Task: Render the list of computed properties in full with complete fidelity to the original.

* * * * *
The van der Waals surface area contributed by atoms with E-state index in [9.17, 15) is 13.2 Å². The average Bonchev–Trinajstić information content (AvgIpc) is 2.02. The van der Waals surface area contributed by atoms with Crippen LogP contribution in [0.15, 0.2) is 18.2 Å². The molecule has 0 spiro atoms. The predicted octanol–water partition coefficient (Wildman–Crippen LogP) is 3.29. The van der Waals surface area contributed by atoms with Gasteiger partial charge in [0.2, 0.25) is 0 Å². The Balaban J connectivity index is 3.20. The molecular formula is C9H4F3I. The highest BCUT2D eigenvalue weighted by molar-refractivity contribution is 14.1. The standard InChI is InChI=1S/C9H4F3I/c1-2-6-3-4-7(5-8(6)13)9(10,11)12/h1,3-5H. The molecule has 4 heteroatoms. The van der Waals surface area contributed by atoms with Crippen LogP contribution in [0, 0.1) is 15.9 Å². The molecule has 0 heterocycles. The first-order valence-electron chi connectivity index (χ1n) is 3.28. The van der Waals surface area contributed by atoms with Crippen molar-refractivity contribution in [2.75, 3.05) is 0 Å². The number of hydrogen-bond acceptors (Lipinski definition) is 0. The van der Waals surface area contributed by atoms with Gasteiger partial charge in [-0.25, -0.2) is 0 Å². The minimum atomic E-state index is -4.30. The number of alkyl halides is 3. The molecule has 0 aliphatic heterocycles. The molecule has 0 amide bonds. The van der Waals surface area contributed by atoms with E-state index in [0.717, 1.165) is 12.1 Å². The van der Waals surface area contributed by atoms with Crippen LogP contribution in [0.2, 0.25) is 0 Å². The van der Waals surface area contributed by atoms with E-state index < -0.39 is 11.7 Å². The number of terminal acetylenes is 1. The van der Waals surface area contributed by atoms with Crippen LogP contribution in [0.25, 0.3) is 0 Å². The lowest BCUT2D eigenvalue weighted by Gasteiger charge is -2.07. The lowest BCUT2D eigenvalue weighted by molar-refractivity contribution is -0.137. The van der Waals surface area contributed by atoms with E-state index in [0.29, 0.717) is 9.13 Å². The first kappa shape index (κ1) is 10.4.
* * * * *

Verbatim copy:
The van der Waals surface area contributed by atoms with E-state index in [9.17, 15) is 13.2 Å². The average Bonchev–Trinajstić information content (AvgIpc) is 2.02. The van der Waals surface area contributed by atoms with Crippen LogP contribution in [0.15, 0.2) is 18.2 Å². The molecule has 0 spiro atoms. The predicted octanol–water partition coefficient (Wildman–Crippen LogP) is 3.29. The van der Waals surface area contributed by atoms with Gasteiger partial charge in [0.2, 0.25) is 0 Å². The Balaban J connectivity index is 3.20. The molecular formula is C9H4F3I. The highest BCUT2D eigenvalue weighted by molar-refractivity contribution is 14.1. The standard InChI is InChI=1S/C9H4F3I/c1-2-6-3-4-7(5-8(6)13)9(10,11)12/h1,3-5H. The molecule has 4 heteroatoms. The van der Waals surface area contributed by atoms with Crippen LogP contribution in [0, 0.1) is 15.9 Å². The molecule has 0 heterocycles. The first-order valence-electron chi connectivity index (χ1n) is 3.28. The van der Waals surface area contributed by atoms with Crippen molar-refractivity contribution in [2.75, 3.05) is 0 Å². The number of hydrogen-bond acceptors (Lipinski definition) is 0. The van der Waals surface area contributed by atoms with Gasteiger partial charge in [-0.25, -0.2) is 0 Å². The minimum atomic E-state index is -4.30. The number of alkyl halides is 3. The molecule has 0 aliphatic heterocycles. The molecule has 0 amide bonds. The van der Waals surface area contributed by atoms with E-state index in [0.717, 1.165) is 12.1 Å². The van der Waals surface area contributed by atoms with Crippen LogP contribution in [0.2, 0.25) is 0 Å². The van der Waals surface area contributed by atoms with E-state index < -0.39 is 11.7 Å². The number of terminal acetylenes is 1. The van der Waals surface area contributed by atoms with Crippen LogP contribution in [0.25, 0.3) is 0 Å². The lowest BCUT2D eigenvalue weighted by Gasteiger charge is -2.07. The lowest BCUT2D eigenvalue weighted by molar-refractivity contribution is -0.137. The van der Waals surface area contributed by atoms with E-state index in [0.29, 0.717) is 9.13 Å². The first kappa shape index (κ1) is 10.4.